A common ‘What If?’ mind game involves asking the question, “If you could have a super power, which would it be: Flight, or Invisibility?" The answer must be rationalized, or tied to logic. This is totally subjective on my part, but the choice of Flight suggests that the player’s personality is revealed to be heroic, romantic, or sort of pro-social. The choice of the power of Invisibility, comparatively, is a furtive affair: a gateway to crime, dark deeds, and clandestine acts.
The Stranger in The Invisible Man is “strange and evil,” true. However, H.G. Wells was known for his grandness of metaphor. Wells’s The War of the Worlds has been cited as a science-fictionalization of the late nineteenth century genre of “Invasion Literature,” not necessarily about Martians, in which a foreign but earthbound military aggressor threatens British sovereignty in the age of Imperialism.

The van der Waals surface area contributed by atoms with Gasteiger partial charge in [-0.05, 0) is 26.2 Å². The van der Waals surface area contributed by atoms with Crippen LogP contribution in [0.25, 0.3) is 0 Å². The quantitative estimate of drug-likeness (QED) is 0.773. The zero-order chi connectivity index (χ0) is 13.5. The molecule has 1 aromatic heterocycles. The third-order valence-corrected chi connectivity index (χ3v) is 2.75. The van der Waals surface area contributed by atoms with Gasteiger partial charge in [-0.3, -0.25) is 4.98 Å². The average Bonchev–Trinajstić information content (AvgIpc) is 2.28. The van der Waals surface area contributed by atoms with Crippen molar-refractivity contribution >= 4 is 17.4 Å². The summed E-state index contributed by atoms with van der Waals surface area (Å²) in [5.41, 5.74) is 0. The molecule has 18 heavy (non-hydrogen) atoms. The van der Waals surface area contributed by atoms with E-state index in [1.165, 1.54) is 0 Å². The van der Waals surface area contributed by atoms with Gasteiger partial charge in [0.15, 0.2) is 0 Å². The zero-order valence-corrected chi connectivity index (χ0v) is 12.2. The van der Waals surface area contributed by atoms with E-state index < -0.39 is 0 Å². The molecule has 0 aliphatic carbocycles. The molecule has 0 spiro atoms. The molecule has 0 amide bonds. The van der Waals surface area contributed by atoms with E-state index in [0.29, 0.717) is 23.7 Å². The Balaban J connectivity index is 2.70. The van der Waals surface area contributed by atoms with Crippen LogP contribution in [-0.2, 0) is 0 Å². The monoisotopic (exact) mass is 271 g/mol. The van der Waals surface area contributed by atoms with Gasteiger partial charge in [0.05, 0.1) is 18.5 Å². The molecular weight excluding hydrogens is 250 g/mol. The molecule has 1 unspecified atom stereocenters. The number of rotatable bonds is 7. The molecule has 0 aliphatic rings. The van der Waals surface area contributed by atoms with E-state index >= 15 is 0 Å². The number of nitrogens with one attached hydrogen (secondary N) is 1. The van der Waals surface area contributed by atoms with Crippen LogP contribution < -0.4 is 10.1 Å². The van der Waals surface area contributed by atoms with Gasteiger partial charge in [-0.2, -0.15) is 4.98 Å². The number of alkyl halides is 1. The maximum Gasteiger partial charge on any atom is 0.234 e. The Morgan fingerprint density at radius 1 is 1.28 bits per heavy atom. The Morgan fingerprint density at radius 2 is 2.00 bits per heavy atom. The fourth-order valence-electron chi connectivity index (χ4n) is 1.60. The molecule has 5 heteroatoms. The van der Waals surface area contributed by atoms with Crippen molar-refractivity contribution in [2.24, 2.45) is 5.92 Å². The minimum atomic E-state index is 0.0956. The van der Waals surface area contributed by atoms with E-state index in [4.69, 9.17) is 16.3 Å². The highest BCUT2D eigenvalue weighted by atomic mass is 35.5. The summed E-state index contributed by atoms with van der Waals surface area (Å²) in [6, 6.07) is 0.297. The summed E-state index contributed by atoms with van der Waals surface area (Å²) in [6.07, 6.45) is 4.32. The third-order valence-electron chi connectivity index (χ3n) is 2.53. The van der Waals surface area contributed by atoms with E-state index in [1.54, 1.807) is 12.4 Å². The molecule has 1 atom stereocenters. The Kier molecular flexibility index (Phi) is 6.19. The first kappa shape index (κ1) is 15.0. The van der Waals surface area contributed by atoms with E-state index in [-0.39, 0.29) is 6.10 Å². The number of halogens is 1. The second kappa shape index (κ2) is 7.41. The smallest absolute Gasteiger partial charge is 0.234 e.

In the same way, The Invisible Man seems to be about the perversion of science and exploration. The Invisible Man’s extended explanation (chapter XIX: First Principles) as to the processes of attaining the power of invisibility is an illustration of the theme of Man Versus Nature, of someone breaking through the limits of physics. This, as Wells demonstrates, puts common humanity at risk.
The Enlightenment, the historic intellectual movement that positioned Science over Superstition, “was seen to have bathed Europe in the light of reason,” to quote Adam Gopnik in The New Yorker (March 4, 2019). But a revisionist view of that era—in its downgrading of faith coupled with the hubris of conquest—has come to be thought of as a hotbed of “racism, colonialism, and most of the other really bad isms.” I’d argue, therefore, that The Invisible Man is a parable of scientific overreach with negative consequences to civilization at large.